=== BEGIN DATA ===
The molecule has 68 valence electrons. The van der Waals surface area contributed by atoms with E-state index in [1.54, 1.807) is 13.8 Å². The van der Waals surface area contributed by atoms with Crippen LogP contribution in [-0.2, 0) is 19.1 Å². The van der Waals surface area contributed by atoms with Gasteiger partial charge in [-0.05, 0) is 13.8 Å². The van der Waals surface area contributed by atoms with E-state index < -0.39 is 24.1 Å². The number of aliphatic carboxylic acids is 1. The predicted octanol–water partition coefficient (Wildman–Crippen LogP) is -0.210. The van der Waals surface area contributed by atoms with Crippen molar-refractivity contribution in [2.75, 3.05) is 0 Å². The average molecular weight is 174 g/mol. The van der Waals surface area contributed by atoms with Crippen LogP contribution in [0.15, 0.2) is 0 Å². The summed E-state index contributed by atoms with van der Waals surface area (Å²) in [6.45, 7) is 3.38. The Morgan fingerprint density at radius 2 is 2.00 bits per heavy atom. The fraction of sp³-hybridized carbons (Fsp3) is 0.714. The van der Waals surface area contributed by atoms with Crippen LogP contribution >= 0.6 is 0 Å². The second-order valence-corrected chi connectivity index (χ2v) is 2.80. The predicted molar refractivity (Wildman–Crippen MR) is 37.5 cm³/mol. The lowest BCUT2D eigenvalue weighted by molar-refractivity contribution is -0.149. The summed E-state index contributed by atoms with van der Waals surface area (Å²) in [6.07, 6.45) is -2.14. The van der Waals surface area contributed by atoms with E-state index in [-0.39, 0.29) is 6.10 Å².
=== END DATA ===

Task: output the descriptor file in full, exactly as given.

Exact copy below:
The molecule has 68 valence electrons. The van der Waals surface area contributed by atoms with E-state index in [1.54, 1.807) is 13.8 Å². The van der Waals surface area contributed by atoms with Crippen LogP contribution in [-0.2, 0) is 19.1 Å². The van der Waals surface area contributed by atoms with Gasteiger partial charge in [-0.05, 0) is 13.8 Å². The van der Waals surface area contributed by atoms with E-state index < -0.39 is 24.1 Å². The number of aliphatic carboxylic acids is 1. The predicted octanol–water partition coefficient (Wildman–Crippen LogP) is -0.210. The van der Waals surface area contributed by atoms with Crippen molar-refractivity contribution in [2.75, 3.05) is 0 Å². The average molecular weight is 174 g/mol. The van der Waals surface area contributed by atoms with Crippen LogP contribution in [0.15, 0.2) is 0 Å². The summed E-state index contributed by atoms with van der Waals surface area (Å²) in [6.45, 7) is 3.38. The Morgan fingerprint density at radius 2 is 2.00 bits per heavy atom. The fraction of sp³-hybridized carbons (Fsp3) is 0.714. The van der Waals surface area contributed by atoms with Crippen LogP contribution >= 0.6 is 0 Å². The second-order valence-corrected chi connectivity index (χ2v) is 2.80. The predicted molar refractivity (Wildman–Crippen MR) is 37.5 cm³/mol. The lowest BCUT2D eigenvalue weighted by molar-refractivity contribution is -0.149. The summed E-state index contributed by atoms with van der Waals surface area (Å²) in [6.07, 6.45) is -2.14. The van der Waals surface area contributed by atoms with E-state index in [-0.39, 0.29) is 6.10 Å².